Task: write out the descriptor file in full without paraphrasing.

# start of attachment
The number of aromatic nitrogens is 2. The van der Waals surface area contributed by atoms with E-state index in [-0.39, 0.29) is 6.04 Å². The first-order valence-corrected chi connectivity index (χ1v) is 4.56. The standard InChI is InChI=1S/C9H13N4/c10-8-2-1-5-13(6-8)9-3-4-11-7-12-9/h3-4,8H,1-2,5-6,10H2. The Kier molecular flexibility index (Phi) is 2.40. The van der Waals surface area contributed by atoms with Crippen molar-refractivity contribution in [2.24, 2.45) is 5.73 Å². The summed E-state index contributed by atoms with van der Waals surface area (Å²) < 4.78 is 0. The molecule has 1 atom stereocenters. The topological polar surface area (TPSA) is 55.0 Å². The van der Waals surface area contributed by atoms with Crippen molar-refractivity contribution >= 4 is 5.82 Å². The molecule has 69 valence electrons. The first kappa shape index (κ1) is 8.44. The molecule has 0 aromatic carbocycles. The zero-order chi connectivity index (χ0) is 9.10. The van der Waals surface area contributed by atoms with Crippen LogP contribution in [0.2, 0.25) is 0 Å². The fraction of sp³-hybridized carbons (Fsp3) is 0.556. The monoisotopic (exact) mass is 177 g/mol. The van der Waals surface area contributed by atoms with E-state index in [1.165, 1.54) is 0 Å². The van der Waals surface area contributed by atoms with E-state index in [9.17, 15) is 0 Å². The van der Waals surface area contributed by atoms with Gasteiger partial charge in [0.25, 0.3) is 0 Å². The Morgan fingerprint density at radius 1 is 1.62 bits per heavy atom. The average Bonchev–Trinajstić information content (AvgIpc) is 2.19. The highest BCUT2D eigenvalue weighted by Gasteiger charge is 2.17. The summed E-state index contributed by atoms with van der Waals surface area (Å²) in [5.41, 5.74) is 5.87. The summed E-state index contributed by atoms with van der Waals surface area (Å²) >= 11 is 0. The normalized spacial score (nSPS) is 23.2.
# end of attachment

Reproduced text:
The number of aromatic nitrogens is 2. The van der Waals surface area contributed by atoms with E-state index in [-0.39, 0.29) is 6.04 Å². The first-order valence-corrected chi connectivity index (χ1v) is 4.56. The standard InChI is InChI=1S/C9H13N4/c10-8-2-1-5-13(6-8)9-3-4-11-7-12-9/h3-4,8H,1-2,5-6,10H2. The Kier molecular flexibility index (Phi) is 2.40. The van der Waals surface area contributed by atoms with Crippen molar-refractivity contribution in [2.24, 2.45) is 5.73 Å². The summed E-state index contributed by atoms with van der Waals surface area (Å²) < 4.78 is 0. The molecule has 1 atom stereocenters. The topological polar surface area (TPSA) is 55.0 Å². The van der Waals surface area contributed by atoms with Crippen molar-refractivity contribution >= 4 is 5.82 Å². The molecule has 69 valence electrons. The first kappa shape index (κ1) is 8.44. The molecule has 0 aromatic carbocycles. The zero-order chi connectivity index (χ0) is 9.10. The van der Waals surface area contributed by atoms with Crippen LogP contribution in [0.2, 0.25) is 0 Å². The fraction of sp³-hybridized carbons (Fsp3) is 0.556. The monoisotopic (exact) mass is 177 g/mol. The van der Waals surface area contributed by atoms with E-state index in [1.165, 1.54) is 0 Å². The van der Waals surface area contributed by atoms with E-state index in [9.17, 15) is 0 Å². The van der Waals surface area contributed by atoms with Gasteiger partial charge in [0.25, 0.3) is 0 Å². The Morgan fingerprint density at radius 1 is 1.62 bits per heavy atom. The average Bonchev–Trinajstić information content (AvgIpc) is 2.19. The highest BCUT2D eigenvalue weighted by Gasteiger charge is 2.17. The summed E-state index contributed by atoms with van der Waals surface area (Å²) in [5.41, 5.74) is 5.87. The summed E-state index contributed by atoms with van der Waals surface area (Å²) >= 11 is 0. The normalized spacial score (nSPS) is 23.2.